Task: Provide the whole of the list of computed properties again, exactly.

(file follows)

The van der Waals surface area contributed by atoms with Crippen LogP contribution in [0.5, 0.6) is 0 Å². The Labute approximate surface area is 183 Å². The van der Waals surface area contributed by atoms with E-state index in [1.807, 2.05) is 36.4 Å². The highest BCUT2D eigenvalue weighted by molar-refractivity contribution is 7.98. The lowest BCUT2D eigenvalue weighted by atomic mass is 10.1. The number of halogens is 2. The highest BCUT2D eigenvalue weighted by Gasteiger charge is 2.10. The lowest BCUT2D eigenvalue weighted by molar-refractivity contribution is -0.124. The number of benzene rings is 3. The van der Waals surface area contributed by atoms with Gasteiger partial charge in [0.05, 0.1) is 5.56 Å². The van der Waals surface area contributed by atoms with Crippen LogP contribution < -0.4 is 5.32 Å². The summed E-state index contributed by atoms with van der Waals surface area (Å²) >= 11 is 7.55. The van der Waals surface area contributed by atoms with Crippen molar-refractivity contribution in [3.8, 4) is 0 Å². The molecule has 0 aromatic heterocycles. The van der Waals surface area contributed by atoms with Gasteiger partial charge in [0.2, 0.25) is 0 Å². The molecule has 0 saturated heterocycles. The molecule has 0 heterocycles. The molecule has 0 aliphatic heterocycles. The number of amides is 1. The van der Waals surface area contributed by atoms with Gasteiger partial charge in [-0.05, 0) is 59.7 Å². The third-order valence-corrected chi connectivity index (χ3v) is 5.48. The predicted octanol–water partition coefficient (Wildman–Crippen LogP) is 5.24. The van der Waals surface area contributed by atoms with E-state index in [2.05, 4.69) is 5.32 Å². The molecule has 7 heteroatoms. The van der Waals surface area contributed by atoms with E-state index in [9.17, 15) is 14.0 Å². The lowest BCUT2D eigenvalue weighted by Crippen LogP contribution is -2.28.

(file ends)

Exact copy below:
The van der Waals surface area contributed by atoms with Crippen LogP contribution in [0.5, 0.6) is 0 Å². The Labute approximate surface area is 183 Å². The van der Waals surface area contributed by atoms with E-state index in [1.807, 2.05) is 36.4 Å². The highest BCUT2D eigenvalue weighted by molar-refractivity contribution is 7.98. The lowest BCUT2D eigenvalue weighted by atomic mass is 10.1. The number of halogens is 2. The highest BCUT2D eigenvalue weighted by Gasteiger charge is 2.10. The lowest BCUT2D eigenvalue weighted by molar-refractivity contribution is -0.124. The number of benzene rings is 3. The van der Waals surface area contributed by atoms with Gasteiger partial charge in [0.05, 0.1) is 5.56 Å². The van der Waals surface area contributed by atoms with Crippen LogP contribution < -0.4 is 5.32 Å². The summed E-state index contributed by atoms with van der Waals surface area (Å²) >= 11 is 7.55. The van der Waals surface area contributed by atoms with Crippen molar-refractivity contribution in [3.8, 4) is 0 Å². The molecule has 0 aromatic heterocycles. The van der Waals surface area contributed by atoms with Gasteiger partial charge in [0.2, 0.25) is 0 Å². The molecule has 0 saturated heterocycles. The molecule has 0 heterocycles. The molecule has 0 aliphatic heterocycles. The number of amides is 1. The van der Waals surface area contributed by atoms with Gasteiger partial charge in [-0.05, 0) is 59.7 Å². The third-order valence-corrected chi connectivity index (χ3v) is 5.48. The predicted octanol–water partition coefficient (Wildman–Crippen LogP) is 5.24. The van der Waals surface area contributed by atoms with E-state index in [2.05, 4.69) is 5.32 Å². The molecule has 7 heteroatoms. The van der Waals surface area contributed by atoms with E-state index in [9.17, 15) is 14.0 Å². The lowest BCUT2D eigenvalue weighted by Crippen LogP contribution is -2.28.